A loving hand — UND student engineers use microcontrollers, 3D-printed parts to create biomechanical prosthetic for North Dakota man
UND student engineers use microcontrollers, 3D-printed parts to create biomechanical prosthetic for North Dakota man
Last fall, UND senior Sam Dressler was at a picnic for engineering majors in Grand Forks when Megan Larson, a fellow engineering student, ran up to him. “Say, I heard you don’t have a senior project yet,” Larson said. “Do you want to join our group?”
Not sure, Dressler answered. What’s the group going to do?
“Well, we know someone who needs a biomechanical hand,” said Larson. “We’re going to build him one.”
And so they did.
For their capstone project to top off their undergraduate careers, Larson, Dressler and three other seniors at UND built a functioning, prosthetic partial hand. Designed for a North Dakota man who had lost the ring and pinky fingers on his left hand, the device features prosthetic versions of those two fingers attached to a forearm sleeve.
Inside the sleeve are sensors that rest on the man’s forearm. The sensors detect and respond to the muscles that normally would control the man’s ring and pinky fingers. So, when the man moves those muscles, he moves his new fingers, too.
The video below – which the students showed during their final presentation in early May – shows how the device works:
In the video, the man shows both his right and left hands, and successfully moves the same fingers at the same time on each.
First of its kind
“We believe this prosthetic is the first of its kind, because it’s a noninvasive solution for a partial hand and is customizable to the amputation,” said Larson, the project’s student leader and an Electrical Engineering major/Biomedical Engineering minor at UND. In other words, the prosthetic relies on sensors that sit on the surface of the skin, rather than using electrodes implanted in the muscles of the arm.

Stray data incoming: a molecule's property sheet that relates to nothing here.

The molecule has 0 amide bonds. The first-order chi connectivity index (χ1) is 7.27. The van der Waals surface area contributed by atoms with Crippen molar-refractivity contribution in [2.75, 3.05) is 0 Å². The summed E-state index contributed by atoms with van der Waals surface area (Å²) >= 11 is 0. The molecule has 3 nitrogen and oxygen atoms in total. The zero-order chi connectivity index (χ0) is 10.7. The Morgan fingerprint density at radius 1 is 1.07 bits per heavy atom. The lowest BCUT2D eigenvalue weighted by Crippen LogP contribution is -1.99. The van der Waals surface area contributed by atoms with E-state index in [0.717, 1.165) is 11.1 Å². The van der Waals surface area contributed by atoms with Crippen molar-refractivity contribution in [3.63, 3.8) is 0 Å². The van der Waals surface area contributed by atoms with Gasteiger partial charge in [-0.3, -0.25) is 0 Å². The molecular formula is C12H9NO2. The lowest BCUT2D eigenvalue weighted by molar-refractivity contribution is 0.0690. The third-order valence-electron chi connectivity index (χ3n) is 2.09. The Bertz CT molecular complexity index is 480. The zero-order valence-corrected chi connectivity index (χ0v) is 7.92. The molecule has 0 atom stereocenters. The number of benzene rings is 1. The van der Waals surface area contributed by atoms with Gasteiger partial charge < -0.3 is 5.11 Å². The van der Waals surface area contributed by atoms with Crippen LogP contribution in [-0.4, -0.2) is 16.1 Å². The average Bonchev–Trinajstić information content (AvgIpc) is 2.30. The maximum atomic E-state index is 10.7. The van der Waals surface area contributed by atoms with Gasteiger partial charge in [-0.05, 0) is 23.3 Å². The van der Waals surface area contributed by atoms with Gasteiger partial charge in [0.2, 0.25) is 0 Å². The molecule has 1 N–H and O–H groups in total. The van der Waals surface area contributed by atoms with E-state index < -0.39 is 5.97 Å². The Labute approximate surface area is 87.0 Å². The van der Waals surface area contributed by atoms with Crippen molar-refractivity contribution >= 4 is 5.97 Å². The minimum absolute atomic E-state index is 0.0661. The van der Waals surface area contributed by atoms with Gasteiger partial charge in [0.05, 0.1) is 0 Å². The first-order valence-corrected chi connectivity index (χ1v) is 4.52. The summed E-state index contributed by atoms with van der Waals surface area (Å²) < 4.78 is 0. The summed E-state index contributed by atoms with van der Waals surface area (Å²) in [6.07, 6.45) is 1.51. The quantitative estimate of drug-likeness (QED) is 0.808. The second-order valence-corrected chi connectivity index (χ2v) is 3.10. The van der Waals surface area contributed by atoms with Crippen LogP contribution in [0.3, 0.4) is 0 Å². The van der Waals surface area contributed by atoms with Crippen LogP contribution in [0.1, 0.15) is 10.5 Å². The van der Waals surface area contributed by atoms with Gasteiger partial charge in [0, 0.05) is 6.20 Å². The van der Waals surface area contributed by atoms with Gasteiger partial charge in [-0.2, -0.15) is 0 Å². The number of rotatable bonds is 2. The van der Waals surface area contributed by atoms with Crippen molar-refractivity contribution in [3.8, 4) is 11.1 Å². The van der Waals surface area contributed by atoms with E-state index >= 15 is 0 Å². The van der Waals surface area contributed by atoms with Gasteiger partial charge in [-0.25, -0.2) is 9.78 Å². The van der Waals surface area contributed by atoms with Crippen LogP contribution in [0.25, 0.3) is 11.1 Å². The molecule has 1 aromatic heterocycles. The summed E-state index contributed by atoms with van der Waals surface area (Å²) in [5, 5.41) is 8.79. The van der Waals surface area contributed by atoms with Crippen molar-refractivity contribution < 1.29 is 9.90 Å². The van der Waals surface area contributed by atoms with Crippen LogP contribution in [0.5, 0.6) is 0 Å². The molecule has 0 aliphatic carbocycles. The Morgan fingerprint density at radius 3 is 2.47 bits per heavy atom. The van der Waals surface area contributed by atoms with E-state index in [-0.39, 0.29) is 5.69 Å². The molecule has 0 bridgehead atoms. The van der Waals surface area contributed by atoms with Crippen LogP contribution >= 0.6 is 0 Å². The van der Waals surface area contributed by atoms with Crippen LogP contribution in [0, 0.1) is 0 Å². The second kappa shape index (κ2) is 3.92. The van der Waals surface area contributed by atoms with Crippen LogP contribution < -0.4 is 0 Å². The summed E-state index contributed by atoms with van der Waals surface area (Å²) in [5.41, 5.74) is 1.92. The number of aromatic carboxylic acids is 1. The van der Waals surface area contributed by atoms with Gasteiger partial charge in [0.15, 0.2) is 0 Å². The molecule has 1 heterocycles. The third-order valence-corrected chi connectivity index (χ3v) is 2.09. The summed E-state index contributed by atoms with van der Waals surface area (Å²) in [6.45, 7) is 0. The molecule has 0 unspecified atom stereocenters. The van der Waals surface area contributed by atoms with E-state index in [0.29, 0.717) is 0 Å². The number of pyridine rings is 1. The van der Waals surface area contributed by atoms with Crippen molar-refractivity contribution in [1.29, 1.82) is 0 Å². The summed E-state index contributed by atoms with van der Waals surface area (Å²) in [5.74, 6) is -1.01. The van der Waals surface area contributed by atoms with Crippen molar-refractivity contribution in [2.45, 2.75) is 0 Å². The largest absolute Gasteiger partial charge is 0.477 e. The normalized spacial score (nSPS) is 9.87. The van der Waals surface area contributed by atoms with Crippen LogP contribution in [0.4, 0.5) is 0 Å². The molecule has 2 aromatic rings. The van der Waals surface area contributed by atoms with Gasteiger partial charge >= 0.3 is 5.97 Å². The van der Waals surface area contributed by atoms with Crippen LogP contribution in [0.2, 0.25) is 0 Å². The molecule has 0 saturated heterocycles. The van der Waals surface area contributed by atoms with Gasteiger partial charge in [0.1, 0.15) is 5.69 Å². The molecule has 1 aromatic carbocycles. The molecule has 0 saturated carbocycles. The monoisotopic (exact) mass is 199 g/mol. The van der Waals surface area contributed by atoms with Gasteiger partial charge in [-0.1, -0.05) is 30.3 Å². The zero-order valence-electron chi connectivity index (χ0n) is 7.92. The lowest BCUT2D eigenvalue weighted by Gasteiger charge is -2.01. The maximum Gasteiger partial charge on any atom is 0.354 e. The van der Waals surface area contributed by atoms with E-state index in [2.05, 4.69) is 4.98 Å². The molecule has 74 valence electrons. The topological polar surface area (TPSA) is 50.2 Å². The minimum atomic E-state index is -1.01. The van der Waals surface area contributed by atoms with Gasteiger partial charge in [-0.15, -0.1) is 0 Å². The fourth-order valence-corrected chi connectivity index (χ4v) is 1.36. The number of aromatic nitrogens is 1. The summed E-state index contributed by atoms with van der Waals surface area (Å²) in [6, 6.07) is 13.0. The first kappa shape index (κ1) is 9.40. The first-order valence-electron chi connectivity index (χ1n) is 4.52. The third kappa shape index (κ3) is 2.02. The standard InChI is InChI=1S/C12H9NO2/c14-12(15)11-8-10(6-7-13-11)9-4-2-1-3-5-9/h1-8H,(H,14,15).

“In addition, we designed it so it can be adapted for any amputation,” she said. “So if someone has different fingers that are missing, you can make a device for that portion of the hand, and put the sensors on a different location on the forearm. Then you’ll have a whole new prosthetic for that new case.”
The students’ skill and the care with which they’d crafted the device were obvious from the moment he tried the prosthetic on, said the subject, who wishes to remain anonymous.
“Then the moment of truth – trying to move the fingers,” he said.
“We saw results with the pinky almost immediately, and it was actually kind of mind-blowing. Something was happening! Even though you realize what is expected or desired to happen, it was still pretty shocking. The team adjusted the sensor for the ring finger, and after a few minutes had that finger working, too.
“When I made a fist and it actually worked, we all cheered,” he said. “It was so cool!”
A graduate of Jamestown High in Jamestown, N.D., Larson was joined on the project by Dressler, a Computer Science major from Big Lake, Minn.; Jack Neis of Devils Lake, N.D., also a Computer Science major; and Electrical Engineering majors Daryl Johnson of Solon, Ohio, and Jasmyn Loven of Bismarck, N.D., with Loven also, like Larson, minoring in Biomedical Engineering.
And besides her skills with power systems, circuitry and 3D printing, Loven had another talent that proved vital: “I can sew,” she said with a laugh.
That proved handy, she said, “because the sleeve we got turned out to be a little too small. So the night before our final presentation, I had to sew in some extra fabric to make it more comfortable.”